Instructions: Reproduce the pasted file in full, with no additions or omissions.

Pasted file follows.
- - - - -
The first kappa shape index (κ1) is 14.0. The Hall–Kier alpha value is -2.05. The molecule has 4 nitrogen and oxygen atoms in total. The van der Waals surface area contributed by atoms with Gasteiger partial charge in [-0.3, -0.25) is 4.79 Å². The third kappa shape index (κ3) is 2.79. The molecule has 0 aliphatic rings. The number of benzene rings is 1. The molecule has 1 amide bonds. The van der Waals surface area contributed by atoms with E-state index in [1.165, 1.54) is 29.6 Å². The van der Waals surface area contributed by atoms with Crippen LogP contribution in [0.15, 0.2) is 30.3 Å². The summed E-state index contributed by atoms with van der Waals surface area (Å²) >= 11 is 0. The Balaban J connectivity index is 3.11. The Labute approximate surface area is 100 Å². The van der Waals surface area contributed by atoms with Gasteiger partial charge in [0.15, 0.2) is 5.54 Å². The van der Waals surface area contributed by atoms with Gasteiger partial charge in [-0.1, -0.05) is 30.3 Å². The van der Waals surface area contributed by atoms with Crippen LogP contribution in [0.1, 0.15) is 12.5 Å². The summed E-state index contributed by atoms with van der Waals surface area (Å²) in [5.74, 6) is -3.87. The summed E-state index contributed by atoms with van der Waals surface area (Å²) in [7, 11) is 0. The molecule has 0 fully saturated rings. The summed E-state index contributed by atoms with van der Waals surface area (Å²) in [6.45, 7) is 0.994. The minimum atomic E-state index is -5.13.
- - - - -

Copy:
The first kappa shape index (κ1) is 14.0. The Hall–Kier alpha value is -2.05. The molecule has 4 nitrogen and oxygen atoms in total. The van der Waals surface area contributed by atoms with Gasteiger partial charge in [-0.3, -0.25) is 4.79 Å². The third kappa shape index (κ3) is 2.79. The molecule has 0 aliphatic rings. The number of benzene rings is 1. The molecule has 1 amide bonds. The van der Waals surface area contributed by atoms with E-state index in [1.165, 1.54) is 29.6 Å². The van der Waals surface area contributed by atoms with Crippen LogP contribution in [0.15, 0.2) is 30.3 Å². The summed E-state index contributed by atoms with van der Waals surface area (Å²) >= 11 is 0. The Balaban J connectivity index is 3.11. The Labute approximate surface area is 100 Å². The van der Waals surface area contributed by atoms with Gasteiger partial charge in [0.15, 0.2) is 5.54 Å². The van der Waals surface area contributed by atoms with Gasteiger partial charge in [-0.1, -0.05) is 30.3 Å². The van der Waals surface area contributed by atoms with Crippen LogP contribution in [0.1, 0.15) is 12.5 Å². The summed E-state index contributed by atoms with van der Waals surface area (Å²) in [5.74, 6) is -3.87. The summed E-state index contributed by atoms with van der Waals surface area (Å²) in [7, 11) is 0. The molecule has 0 fully saturated rings. The summed E-state index contributed by atoms with van der Waals surface area (Å²) in [6.45, 7) is 0.994. The minimum atomic E-state index is -5.13.